Last week, CBS issued what many consider to be Draconian guidelines for fan-produced films – limited budgets, no former Trek actors involved, and no more than two segments of 15 minutes each. From a marketing standpoint, this is a disaster. Lucasfilm, which sells licenses to produce some really well-made unauthorized work, actively supports fan-generated work. It lets them control their intellectual property better. At the other end of the spectrum is EON Productions, who hold the film rights to James Bond. EON simply says no up front. Just ask Kevin McClory’s estate. McClory sued over work done on the original project for Thunderball and tried to make a rival Bond series. They only allowed him to make one awful remake of Thunderball, Never Say Never Again. Bond does not seem to be hurting from the dearth of fan-produced films. In either case, the owners of said properties are being consistent. So when Lucasfilm says no, you know someone crossed a well-defined line.
So why do the legal departments of Paramount and CBS look like their fan relations are run by a degenerate patent troll of late?
Well, simple. There’s a movie someone’s trying to make a film called Axanar. If the 20-minute Prelude to Axanar is anything to judge by, it promises to be stunning. Here’s the problem. Alec Peters, the mastermind behind Axanar, raised one million dollars in two rounds of crowdfunding, built himself a studio he has stated he plans to use for new projects, and paid himself a salary.
Yeah, if he were doing that with the Compact Universe without my permission, my mortgage, student loans, and car would be paid off, and my retirement funded after I got done in court. Well, actually, I’d license it and demand a cut of the profits, but I’m happy if my sales get out of single digits from month to month, so bad example. But you get the point. That’s my intellectual property, and if someone raised a million dollars and paid themselves a salary to make a film based on it without my permission, I’d be pissed.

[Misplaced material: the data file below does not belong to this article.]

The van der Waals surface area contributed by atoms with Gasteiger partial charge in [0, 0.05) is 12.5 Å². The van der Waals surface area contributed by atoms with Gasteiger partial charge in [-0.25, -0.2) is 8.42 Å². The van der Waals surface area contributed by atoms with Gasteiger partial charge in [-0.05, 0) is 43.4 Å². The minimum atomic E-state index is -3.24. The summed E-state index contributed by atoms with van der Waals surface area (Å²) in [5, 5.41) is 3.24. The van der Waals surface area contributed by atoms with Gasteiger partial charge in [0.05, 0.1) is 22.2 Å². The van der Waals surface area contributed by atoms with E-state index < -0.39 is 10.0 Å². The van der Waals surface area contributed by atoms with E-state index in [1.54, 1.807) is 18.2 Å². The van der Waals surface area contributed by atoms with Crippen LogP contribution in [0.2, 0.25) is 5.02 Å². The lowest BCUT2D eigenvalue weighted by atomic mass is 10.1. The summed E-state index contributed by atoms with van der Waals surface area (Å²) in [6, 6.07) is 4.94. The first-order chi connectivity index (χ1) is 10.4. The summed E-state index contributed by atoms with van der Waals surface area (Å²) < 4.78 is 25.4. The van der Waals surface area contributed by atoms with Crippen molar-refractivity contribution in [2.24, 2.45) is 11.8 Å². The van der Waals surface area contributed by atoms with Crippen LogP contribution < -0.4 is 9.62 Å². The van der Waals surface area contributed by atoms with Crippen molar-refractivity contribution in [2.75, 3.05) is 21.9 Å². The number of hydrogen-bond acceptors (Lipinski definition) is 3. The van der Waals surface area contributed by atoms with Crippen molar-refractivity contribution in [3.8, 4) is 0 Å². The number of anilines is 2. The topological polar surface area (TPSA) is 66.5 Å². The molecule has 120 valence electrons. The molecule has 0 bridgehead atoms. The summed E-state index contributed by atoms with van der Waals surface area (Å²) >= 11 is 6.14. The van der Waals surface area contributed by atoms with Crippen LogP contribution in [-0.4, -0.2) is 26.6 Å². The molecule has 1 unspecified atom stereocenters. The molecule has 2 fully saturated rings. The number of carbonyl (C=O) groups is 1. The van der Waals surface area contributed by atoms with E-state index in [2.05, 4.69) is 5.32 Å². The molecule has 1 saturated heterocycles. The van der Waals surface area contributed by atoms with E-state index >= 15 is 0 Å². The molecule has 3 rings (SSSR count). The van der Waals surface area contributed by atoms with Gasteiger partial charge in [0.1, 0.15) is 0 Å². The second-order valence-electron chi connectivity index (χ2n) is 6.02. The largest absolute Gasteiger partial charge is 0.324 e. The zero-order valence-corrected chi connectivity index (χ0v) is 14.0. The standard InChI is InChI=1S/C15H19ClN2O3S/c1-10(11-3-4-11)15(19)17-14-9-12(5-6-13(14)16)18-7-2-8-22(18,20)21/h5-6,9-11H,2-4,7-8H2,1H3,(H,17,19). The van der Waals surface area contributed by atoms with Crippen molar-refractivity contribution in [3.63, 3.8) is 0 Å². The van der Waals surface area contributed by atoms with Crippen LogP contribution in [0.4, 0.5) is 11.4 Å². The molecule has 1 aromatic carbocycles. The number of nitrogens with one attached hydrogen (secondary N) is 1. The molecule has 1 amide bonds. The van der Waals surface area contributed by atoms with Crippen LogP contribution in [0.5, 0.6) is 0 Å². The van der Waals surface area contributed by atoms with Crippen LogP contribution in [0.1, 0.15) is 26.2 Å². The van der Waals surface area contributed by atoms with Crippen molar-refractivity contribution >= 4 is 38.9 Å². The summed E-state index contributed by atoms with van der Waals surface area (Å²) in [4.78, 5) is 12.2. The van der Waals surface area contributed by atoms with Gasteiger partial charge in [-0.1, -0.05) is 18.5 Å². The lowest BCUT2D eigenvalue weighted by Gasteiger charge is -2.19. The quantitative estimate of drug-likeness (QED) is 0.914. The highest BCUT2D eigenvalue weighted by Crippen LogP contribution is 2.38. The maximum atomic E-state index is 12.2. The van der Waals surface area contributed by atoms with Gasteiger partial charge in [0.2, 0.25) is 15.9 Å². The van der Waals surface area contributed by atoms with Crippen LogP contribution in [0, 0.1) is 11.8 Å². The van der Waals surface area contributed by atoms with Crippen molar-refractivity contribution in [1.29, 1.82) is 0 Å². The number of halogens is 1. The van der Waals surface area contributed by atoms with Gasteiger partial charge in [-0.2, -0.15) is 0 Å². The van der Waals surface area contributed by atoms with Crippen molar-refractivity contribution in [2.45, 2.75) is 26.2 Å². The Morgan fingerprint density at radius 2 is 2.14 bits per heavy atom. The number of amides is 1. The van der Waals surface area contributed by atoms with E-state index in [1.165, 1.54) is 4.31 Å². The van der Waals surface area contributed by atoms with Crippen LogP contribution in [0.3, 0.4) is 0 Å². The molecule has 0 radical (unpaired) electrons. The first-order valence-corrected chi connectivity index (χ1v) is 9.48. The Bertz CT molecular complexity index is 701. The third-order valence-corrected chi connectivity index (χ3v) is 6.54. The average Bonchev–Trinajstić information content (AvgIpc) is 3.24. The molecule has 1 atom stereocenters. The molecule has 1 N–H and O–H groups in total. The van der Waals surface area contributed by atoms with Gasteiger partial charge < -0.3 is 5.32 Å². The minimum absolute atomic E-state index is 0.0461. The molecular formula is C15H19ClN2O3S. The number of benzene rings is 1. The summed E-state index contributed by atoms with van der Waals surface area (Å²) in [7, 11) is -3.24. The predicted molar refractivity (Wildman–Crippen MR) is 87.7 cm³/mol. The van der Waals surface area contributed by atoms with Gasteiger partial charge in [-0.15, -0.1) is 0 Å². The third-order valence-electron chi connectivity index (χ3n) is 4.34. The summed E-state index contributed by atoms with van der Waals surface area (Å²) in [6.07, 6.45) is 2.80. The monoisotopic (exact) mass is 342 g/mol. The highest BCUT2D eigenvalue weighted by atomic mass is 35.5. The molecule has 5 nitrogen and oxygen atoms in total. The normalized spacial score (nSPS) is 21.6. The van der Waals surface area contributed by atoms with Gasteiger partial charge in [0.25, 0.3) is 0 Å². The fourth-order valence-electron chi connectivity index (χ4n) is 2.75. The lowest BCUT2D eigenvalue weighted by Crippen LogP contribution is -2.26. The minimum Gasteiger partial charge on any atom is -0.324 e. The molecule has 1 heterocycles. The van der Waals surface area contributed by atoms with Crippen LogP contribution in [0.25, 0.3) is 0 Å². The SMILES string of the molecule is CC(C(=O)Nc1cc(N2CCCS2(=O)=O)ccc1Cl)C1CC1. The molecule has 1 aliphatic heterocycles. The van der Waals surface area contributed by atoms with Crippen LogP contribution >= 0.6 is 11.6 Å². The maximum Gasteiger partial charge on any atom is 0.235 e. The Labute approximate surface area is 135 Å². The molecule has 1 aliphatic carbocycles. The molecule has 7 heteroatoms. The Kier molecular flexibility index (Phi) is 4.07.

Flattered, but pissed.
CBS/Paramount (all really National Amusements) has screwed themselves by having a permissive and poorly defined approach to fan-generated work. The courts look at patents, trademarks, and copyrights by how a plaintiff in an infringement case enforced their rights in the past. But Peters has to admit he’s broken the law. The countersuit that claims CBS/Paramount does not own Trek is asinine at best. You might not be able to copyright the Klingon language (That should be tried in court someday. Can you patent/trademark/copyright a language?), but the names, symbols, storylines, and prop designs all belong to the Roddenberry family, the corporate successors of Desilu (That would be Paramount and CBS), and the writers and producers tasked with creating them.
Years and years ago, I wrote a series of adventures about the USS Alliance, a dreadnought that prowled the galaxy in the years following Star Trek: The Motion Picture. My captain, TJ Durant (who bears an uncanny resemblance to an older JT Austin), looks and acts like the Chris Pine version of James T. Kirk. So what would happen if I went after JJ Abrams and said, “Hey! You stole my ripoff of the franchise you’re now running!”?
Not only would I be in the poor house, but I’d be a real douche. And why would I want to do that? I have no intention of running for office. Anyway, I didn’t write it to make money or to tweak Paramount’s nose. I did it because I had stories to tell and wanted to build a starship of my own. So, no, it’d be stupid of me to tell Abrams he ripped me off (I seriously doubt he ever read anything I wrote. Not that many people did. It’s fanfic. No one does.) I did it to, as Mick Jagger put it, to get my yea-yeas out.
I have no doubt Alec Peters is a huge fan. It shows in what he’s completed already. But in the end, it belongs to CBS and Paramount. Probably the best solution is a one-off license. Let Peters finish with an agreement that he makes no more, and he can take his new studio and make whatever else he wants. Then go copy George Lucas’s notes on how to have fan work not conflict openly with the franchise. Because being a spoiled brat vs. a glorified patent troll is not going to make anyone happy with either side.